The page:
Where: #MEATEASY, New Cross How much: £12.50 a head, burgers are between £6 and £7.50 Come here: if you want a proper burger, and you're not allergic to grotty student pubs in New Cross.
If you're a food blogger, skip the next couple of paras. You know why I spent several hours on a Friday night queuing at a glorified short order grill plate above the least attractive pub in New Cross. If you're not, read on.
Imagine a man, a visionary man, who travelled the world seeking that holy Grail of Western working class food, the perfect burger. Well he exists, and on returning from his meaty pilgrimage, bought a burger van and proceeded to churn out meat patties the like of which the world of excitable food bloggerdom had never before seen. Fast forward a year or so, and the Meatwagon has been plying its business round the pub beer gardens of (mainly South) London. The meateligentia flocked to worship at the altar of the perfect chilli burger and God's own post pub bite, the Philly cheesesteak. Word of mouth and twitter hype ensure the queues stretch round the garden (and down the road), all appears rosy. The fall came in late 2010 when some scrote stole the Meatwagon, forcibly ending that chapter. News then that the Capital Pub Company had found a space for the master to carry on his work came as welcome news, particularly to me, as I'd never been lucky enough to sample his wares. I took with me the equally visionary Nico Polo, now returned from his Russian trek, both of us keen to sample the hype. I wasn't joking about the pub, this is as resolutely ungentrified as they get. The entrance to #Meateasy is round the side, up a fire escape and over a roof walkway. Grab a raffle ticket as you arrive, and wait to be called out by the megaphone touting staff. Food arrives on paper plates, rolls of kitchen paper wait to wipe your greasy chops, it's as perfunctory as you get. You get three items per raffle ticket (a sensible system to limit tactical group buying) and I'd advise that you use them wisely.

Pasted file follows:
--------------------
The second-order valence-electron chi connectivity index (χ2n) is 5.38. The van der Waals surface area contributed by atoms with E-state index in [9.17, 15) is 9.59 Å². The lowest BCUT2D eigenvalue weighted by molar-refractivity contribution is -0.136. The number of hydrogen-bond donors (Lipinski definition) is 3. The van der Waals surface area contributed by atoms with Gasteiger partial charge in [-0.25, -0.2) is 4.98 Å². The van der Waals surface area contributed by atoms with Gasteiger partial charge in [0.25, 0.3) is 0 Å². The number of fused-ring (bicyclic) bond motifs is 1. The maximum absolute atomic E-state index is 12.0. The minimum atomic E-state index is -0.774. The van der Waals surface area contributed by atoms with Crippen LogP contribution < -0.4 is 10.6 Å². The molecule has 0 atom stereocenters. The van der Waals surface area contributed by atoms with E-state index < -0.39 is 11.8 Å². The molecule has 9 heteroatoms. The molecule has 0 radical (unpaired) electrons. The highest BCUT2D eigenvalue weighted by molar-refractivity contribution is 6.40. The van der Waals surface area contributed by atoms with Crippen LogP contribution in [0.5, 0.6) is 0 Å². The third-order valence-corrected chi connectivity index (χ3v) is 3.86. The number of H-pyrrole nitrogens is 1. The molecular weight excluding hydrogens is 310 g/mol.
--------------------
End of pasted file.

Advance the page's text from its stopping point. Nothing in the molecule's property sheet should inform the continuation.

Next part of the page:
We went for two to share, with a selection of sides. a Dead Hippy, their take on the In-N-Out secret menu, 'animal style' burger. Two thick and ill-formed patties (the more irregular the patty, the better the char and the fuller the flavour) come mustard fried and served in a soft white bun, sufficient only to soak up the sweet meat juices mingling with the special thousand island style sauce. A taste of fatty heaven. The chili cheeseburger packed a punch, with peppery green fellas instead of the expected con carne sauce. The only disappointment came with the sides. With the exception of some excellent and fresh onion rings, the others were standard, salty (even the 'slaw randomly) and to be honest, felt like they'd been too long under the heat lamp, this was particularly true of the Buffalo Wings, if anything, they felt like they'd been dumped back into the frier for a second go. I'd advise saving your precious choices for another burger, or one of the divine Philly Cheesesteak rolls.